Finally, on the question of credibility, who can forget the promises that were made in 2014, in fact by the minister at the table, the Attorney-General, to increase scrutiny of the estimates process and to improve the operation of the estimates process, which Labor claimed was in drastic need of repair. There is some flowery language in the media release that I was going to quote, but I think time will probably prevent me from doing so.
But let us not forget the context in which the commitment to apparent reform was made. In the 57th Parliament the budget was brought down on a Tuesday in each of the four consecutive years. The opposition response was scheduled for the following Thursday. Then the Parliament adjourned for two weeks to allow the Public Accounts and Estimates Committee do its work, and then the budget was debated.
What have Labor done to allow this Parliament to — in their words — hold the government to account? They decided that the appropriate course of action was to bring down the budget and then send the Parliament home. A week after that the opposition was allowed to respond, and a week after that the public hearings begin.
Instead of the committee being able to sit down with the Treasurer within a matter of days of the budget being brought down and instead of the committee being able to provide advice to the house before the budget bills are considered, the Public Accounts and Estimates Committee now gets to question the Treasurer 14 days after the budget has been brought down and indeed four or five days after the house has considered and voted on the budget.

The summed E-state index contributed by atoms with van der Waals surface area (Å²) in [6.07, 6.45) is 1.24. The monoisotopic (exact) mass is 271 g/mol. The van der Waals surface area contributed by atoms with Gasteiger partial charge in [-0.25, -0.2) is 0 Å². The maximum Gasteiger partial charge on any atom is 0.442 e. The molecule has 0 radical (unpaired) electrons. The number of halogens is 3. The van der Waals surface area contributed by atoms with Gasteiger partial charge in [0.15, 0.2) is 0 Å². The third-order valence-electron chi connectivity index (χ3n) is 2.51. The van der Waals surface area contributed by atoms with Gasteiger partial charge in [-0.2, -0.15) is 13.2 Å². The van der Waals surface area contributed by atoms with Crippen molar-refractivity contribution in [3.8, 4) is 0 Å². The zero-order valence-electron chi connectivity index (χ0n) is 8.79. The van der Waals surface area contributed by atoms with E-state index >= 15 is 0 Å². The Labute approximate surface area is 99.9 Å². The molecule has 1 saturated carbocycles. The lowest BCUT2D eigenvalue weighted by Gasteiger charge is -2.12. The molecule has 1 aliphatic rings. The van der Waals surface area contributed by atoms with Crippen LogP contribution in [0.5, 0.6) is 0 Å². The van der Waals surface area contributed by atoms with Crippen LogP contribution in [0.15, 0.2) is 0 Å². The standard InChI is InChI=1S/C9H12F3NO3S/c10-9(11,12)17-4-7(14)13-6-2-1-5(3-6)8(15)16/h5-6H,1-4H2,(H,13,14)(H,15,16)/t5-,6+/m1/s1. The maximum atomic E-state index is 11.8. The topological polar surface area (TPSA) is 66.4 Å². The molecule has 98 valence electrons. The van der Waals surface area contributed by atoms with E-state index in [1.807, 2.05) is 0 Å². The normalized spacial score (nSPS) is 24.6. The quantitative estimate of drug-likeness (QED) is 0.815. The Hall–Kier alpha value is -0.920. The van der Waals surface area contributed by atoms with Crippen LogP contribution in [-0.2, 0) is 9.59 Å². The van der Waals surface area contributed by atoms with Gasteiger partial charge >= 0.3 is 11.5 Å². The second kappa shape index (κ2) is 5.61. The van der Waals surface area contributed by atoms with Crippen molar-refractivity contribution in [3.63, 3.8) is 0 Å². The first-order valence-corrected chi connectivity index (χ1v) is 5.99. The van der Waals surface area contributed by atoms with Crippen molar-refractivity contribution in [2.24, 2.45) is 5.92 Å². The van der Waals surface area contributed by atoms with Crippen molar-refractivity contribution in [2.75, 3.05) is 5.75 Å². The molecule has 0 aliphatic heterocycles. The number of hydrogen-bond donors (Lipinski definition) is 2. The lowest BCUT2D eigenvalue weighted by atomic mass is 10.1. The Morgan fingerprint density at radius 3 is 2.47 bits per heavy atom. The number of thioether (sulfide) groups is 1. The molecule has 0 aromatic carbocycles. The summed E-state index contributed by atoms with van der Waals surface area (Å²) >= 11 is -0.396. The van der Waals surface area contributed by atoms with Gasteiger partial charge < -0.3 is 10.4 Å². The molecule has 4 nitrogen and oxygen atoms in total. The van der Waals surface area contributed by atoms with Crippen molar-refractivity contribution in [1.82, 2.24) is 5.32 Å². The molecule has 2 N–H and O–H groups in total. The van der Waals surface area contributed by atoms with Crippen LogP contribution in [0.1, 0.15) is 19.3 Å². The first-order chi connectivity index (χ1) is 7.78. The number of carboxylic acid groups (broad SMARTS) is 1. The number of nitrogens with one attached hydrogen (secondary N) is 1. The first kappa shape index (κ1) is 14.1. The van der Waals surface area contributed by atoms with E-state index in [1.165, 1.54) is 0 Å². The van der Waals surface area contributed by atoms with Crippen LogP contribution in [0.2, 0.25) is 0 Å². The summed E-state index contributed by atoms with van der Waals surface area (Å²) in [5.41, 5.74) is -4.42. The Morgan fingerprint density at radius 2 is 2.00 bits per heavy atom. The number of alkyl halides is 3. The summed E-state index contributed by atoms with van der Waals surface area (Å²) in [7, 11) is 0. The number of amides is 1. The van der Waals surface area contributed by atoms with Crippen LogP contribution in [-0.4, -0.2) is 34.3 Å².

So by the time the committee report actually comes back to this house the budget is just a distant memory. I guess that is holding the government to account Labor style: manipulate the sitting schedule and effectively eliminate any scrutiny whatsoever.
But that is Labor; that is this budget — insincere, meaningless language and empty rhetoric.
One of the most critical factors in the preparation of any budget are the anticipated economic outcomes. It is worth remembering that under the Liberals and Nationals between 2010 and 2014 more jobs were created in Victoria than in any other state in Australia.
Unfortunately under this government the situation is very different. We have got more than 180 000 Victorians unemployed. The unemployment rate seems to be stuck at 5.7 per cent, while the national figure is 5.5 per cent. But if we look at perhaps our biggest competitor and certainly our closest neighbour, New South Wales, they are at 4.8 per cent.
If we are not performing well compared with New South Wales, how are we performing compared with the rest of the world? Unfortunately the answer is: not particularly well. According to the budget papers, in the year to September 2017 the state’s population grew by 2.4 per cent. The forecast for the coming financial year anticipates growth of 2.2 per cent — so down a little, but still a very high figure.
It is instructive to compare the experience in Victoria with that in the United States. In the year to 1 May 2018 the US population grew from 325.3 million persons to 327.6 million persons; that is an increase of 0.7 per cent. Indeed the government’s own budget papers contain an International Monetary Fund forecast for the United States in this calendar year of economic growth of 2.9 per cent.